1. The ground is below the barrel.

        Or as my former partner used to say, if you are down in the gutter, there is always someone who can drag you down to the sewer.

        1. So, it reaches new barrels? Breaks the bottom of the ground?

    3. The use of Star Wars memes in law articles: The temptation of the Dork Side.

      1. “The Pun-Force strong with this one is.” — Yoda, in an unrecorded moment.

  2. I have to admit, I missed your posts!

    Interesting article. Initial thoughts-

    1. A discussion of the evolution of choice of law without a reference or footnote to Brainerd Currie? Interesting.

    2. After reading the article, I just fail to see the problem that you do. You seem to think that there are two things that are the same, when in fact they are different:

    A. A state’s choice (conflict) of laws rules in general.

    B. The ability of a state to breach the sovereign immunity of another state within its own courts.

    I don’t see these as creating this problem that you do.

    Think of this in terms of separate sovereign states.

    Acmeland and Bakerstan are two states. The issues that are involved in terms of applying the law between A & B are markedly different when it comes to cases involving the citizens of A & B, as opposed to the governments of A & B. Put more simply, the basic issues of comity that we understand will traditionally govern when it comes to cases involving the citizens, but when it comes to the governments themselves, they are able to employ “traditional diplomatic and military tools[.]”

    Put more simply, where you see some great tension between Franchise Tax Board and Hague, I see no real tension at all.

    Finally, I happen to disagree that either Story or The First Restatement of Conflicts tends to be a great approach.

    1. when it comes to the governments themselves, they are able to employ “traditional diplomatic and military tools[.]”

      If that’s true—and I have some doubts—wouldn’t that mean that there’s less justification for federal oversight in that area, rather than more?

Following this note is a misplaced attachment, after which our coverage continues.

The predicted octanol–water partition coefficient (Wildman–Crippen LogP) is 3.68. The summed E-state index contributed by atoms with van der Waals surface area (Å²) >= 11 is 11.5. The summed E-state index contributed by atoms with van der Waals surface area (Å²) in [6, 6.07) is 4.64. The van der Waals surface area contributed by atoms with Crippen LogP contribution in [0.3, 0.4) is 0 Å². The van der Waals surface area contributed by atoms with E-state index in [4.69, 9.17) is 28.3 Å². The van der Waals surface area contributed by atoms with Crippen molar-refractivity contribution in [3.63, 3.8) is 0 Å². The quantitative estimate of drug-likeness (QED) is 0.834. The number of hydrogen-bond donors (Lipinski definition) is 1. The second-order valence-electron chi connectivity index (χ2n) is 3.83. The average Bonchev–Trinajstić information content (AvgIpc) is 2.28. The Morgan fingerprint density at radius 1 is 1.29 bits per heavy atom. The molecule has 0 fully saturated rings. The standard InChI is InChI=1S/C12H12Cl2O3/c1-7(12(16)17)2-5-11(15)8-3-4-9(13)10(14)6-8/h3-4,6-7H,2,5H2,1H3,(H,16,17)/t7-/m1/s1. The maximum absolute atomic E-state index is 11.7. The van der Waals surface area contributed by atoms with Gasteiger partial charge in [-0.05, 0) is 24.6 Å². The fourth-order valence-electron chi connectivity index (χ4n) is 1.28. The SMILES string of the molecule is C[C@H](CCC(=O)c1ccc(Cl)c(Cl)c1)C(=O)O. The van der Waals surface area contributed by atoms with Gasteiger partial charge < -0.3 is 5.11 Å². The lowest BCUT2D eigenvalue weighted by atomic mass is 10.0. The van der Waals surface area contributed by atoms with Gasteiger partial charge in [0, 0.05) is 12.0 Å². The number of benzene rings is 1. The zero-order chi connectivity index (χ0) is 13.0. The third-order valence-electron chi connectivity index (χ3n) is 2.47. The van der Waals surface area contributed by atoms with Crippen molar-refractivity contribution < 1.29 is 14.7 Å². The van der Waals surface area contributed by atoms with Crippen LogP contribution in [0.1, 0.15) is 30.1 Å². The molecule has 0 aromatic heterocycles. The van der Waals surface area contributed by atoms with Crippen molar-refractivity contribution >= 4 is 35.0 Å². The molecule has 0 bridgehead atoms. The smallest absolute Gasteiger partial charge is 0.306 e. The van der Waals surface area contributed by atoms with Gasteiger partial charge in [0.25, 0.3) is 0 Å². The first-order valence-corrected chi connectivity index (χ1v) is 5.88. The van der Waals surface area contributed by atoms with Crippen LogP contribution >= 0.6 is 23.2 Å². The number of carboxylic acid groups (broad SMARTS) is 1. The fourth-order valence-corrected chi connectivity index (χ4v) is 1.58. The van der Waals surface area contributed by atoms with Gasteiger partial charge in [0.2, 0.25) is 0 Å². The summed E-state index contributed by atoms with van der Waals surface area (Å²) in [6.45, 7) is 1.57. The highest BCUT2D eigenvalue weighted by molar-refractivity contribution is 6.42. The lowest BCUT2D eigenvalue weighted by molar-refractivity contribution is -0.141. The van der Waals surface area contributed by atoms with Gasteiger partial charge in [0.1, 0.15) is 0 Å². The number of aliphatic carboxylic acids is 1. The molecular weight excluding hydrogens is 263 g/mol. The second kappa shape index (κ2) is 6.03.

1. You have doubts that the state militias should duke it out?

      2. My hypothetical was discussing traditional (foreign) states, not American states in a federal system.

        Hence why I do not understand Baude’s confusion.

  3. Another place where this issue came up was the “drive-by” class actions that led to the Class Action Fairness Act. In one case Vermont courts refused to recognize a collusive nationwide class action settlement because there had not been a violation of Vermont law. Of Georgia law, maybe, but not Vermont law. If courts stop domesticating out of state judgments applying the wrong law the Supreme Court doesn’t have enough time to reverse them all.

  4. Think with a bit more particularity, perhaps. Choice of law generally deals with tort claims. What is the role of the state legislature in a tort claim? Do they set the standards, reflecting the judgment of the people, or do they merely create the cause of action?

    If Able sues Baker in the state of Fredonia, which in addition to being the forum, has the greatest interest in the case (perhaps the Fredonia state legislature has even set conflicts rules that mandate interest balancing), but the accident happened in the state of Lincoln, can Baker invoke the law of the place of the delict as a due process right over and against the equitable judgment (or even the statutory mandate) of the courts of Fredonia? The answer might be to look at what the legislature of Fredonia has specifically guaranteed its people.

    Top of the head. likely wrong, not advice, don’t rely. But any attempt to set a categorical national constitutional rule as to state practice in this area should probably set off a loud klaxon.

    Mr. D.

  5. Different states with different laws?

    Look, merge the 50 states into one big state and merge it with the federal government, like they sometimes merge county and city governments.

    Have the same law for every part of the country.

    One Faith, one King, one Law!

    There’s my answer, now what was your question?

  6. Nice article by Professor Baude. Short and sweet and to the point.

  7. NH v. MA over the income tax issue is a far more significant issue than many may think.